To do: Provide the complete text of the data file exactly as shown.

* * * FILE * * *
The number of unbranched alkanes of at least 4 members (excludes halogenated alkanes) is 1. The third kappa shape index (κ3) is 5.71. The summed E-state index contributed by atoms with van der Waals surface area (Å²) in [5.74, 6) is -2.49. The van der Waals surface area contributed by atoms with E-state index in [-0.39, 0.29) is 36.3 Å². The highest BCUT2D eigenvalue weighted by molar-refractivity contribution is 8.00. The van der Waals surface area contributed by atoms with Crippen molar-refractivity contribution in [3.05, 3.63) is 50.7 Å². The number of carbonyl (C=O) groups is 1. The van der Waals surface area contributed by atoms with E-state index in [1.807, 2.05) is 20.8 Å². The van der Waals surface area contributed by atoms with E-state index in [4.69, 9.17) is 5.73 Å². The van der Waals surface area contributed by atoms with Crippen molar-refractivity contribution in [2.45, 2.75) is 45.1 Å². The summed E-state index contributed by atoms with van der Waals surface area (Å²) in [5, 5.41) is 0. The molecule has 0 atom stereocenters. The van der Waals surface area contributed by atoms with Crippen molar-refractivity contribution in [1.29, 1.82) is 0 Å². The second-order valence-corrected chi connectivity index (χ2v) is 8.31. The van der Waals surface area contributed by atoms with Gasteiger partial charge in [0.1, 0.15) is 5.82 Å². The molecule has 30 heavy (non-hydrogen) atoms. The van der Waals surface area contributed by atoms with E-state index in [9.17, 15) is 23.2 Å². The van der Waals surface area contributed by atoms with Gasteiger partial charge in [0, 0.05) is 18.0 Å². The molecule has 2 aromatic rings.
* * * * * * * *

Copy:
The number of unbranched alkanes of at least 4 members (excludes halogenated alkanes) is 1. The third kappa shape index (κ3) is 5.71. The summed E-state index contributed by atoms with van der Waals surface area (Å²) in [5.74, 6) is -2.49. The van der Waals surface area contributed by atoms with E-state index in [-0.39, 0.29) is 36.3 Å². The highest BCUT2D eigenvalue weighted by molar-refractivity contribution is 8.00. The van der Waals surface area contributed by atoms with Crippen molar-refractivity contribution in [3.05, 3.63) is 50.7 Å². The number of carbonyl (C=O) groups is 1. The van der Waals surface area contributed by atoms with E-state index in [1.807, 2.05) is 20.8 Å². The van der Waals surface area contributed by atoms with E-state index in [4.69, 9.17) is 5.73 Å². The van der Waals surface area contributed by atoms with Crippen molar-refractivity contribution in [2.45, 2.75) is 45.1 Å². The summed E-state index contributed by atoms with van der Waals surface area (Å²) in [5, 5.41) is 0. The molecule has 0 atom stereocenters. The van der Waals surface area contributed by atoms with Crippen molar-refractivity contribution in [1.29, 1.82) is 0 Å². The second-order valence-corrected chi connectivity index (χ2v) is 8.31. The van der Waals surface area contributed by atoms with Gasteiger partial charge in [0.1, 0.15) is 5.82 Å². The molecule has 30 heavy (non-hydrogen) atoms. The van der Waals surface area contributed by atoms with E-state index in [9.17, 15) is 23.2 Å². The van der Waals surface area contributed by atoms with Gasteiger partial charge in [0, 0.05) is 18.0 Å². The molecule has 2 aromatic rings.